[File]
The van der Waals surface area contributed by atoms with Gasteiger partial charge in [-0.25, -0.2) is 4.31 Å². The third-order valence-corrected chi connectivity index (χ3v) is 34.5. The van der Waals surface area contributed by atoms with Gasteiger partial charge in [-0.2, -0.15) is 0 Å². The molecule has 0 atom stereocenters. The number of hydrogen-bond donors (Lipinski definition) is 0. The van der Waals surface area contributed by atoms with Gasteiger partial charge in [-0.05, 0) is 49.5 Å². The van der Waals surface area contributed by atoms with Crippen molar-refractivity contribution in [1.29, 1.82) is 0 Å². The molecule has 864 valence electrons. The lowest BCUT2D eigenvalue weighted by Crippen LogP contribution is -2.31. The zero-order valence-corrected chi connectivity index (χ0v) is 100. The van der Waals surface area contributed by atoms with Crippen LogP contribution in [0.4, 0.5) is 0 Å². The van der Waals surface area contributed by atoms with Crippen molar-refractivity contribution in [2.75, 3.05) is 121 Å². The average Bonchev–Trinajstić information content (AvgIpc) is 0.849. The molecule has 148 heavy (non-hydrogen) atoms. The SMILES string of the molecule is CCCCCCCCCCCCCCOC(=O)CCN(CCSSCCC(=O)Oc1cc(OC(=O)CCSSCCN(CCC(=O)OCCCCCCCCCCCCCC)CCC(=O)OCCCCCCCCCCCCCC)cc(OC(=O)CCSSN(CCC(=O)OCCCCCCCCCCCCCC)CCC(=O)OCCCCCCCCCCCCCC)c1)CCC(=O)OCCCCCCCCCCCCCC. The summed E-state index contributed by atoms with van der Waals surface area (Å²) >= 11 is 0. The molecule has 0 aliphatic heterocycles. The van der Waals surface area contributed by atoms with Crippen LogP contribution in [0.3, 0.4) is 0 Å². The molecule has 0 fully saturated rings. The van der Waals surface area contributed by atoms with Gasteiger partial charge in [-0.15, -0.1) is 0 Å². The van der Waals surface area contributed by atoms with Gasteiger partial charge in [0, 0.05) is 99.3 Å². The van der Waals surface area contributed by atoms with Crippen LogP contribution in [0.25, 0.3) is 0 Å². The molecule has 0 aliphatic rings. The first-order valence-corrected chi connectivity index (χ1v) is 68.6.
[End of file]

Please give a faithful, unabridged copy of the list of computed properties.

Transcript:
The van der Waals surface area contributed by atoms with Gasteiger partial charge in [-0.25, -0.2) is 4.31 Å². The third-order valence-corrected chi connectivity index (χ3v) is 34.5. The van der Waals surface area contributed by atoms with Gasteiger partial charge in [-0.2, -0.15) is 0 Å². The molecule has 0 atom stereocenters. The number of hydrogen-bond donors (Lipinski definition) is 0. The van der Waals surface area contributed by atoms with Gasteiger partial charge in [-0.05, 0) is 49.5 Å². The van der Waals surface area contributed by atoms with Crippen molar-refractivity contribution in [1.29, 1.82) is 0 Å². The molecule has 864 valence electrons. The lowest BCUT2D eigenvalue weighted by Crippen LogP contribution is -2.31. The zero-order valence-corrected chi connectivity index (χ0v) is 100. The van der Waals surface area contributed by atoms with Crippen LogP contribution in [0.4, 0.5) is 0 Å². The van der Waals surface area contributed by atoms with Crippen molar-refractivity contribution in [2.75, 3.05) is 121 Å². The average Bonchev–Trinajstić information content (AvgIpc) is 0.849. The molecule has 148 heavy (non-hydrogen) atoms. The SMILES string of the molecule is CCCCCCCCCCCCCCOC(=O)CCN(CCSSCCC(=O)Oc1cc(OC(=O)CCSSCCN(CCC(=O)OCCCCCCCCCCCCCC)CCC(=O)OCCCCCCCCCCCCCC)cc(OC(=O)CCSSN(CCC(=O)OCCCCCCCCCCCCCC)CCC(=O)OCCCCCCCCCCCCCC)c1)CCC(=O)OCCCCCCCCCCCCCC. The summed E-state index contributed by atoms with van der Waals surface area (Å²) >= 11 is 0. The molecule has 0 aliphatic heterocycles. The van der Waals surface area contributed by atoms with Crippen LogP contribution in [0.3, 0.4) is 0 Å². The molecule has 0 fully saturated rings. The van der Waals surface area contributed by atoms with Gasteiger partial charge in [-0.15, -0.1) is 0 Å². The van der Waals surface area contributed by atoms with Gasteiger partial charge in [0, 0.05) is 99.3 Å². The van der Waals surface area contributed by atoms with Crippen LogP contribution in [0.25, 0.3) is 0 Å². The molecule has 0 aliphatic rings. The first-order valence-corrected chi connectivity index (χ1v) is 68.6.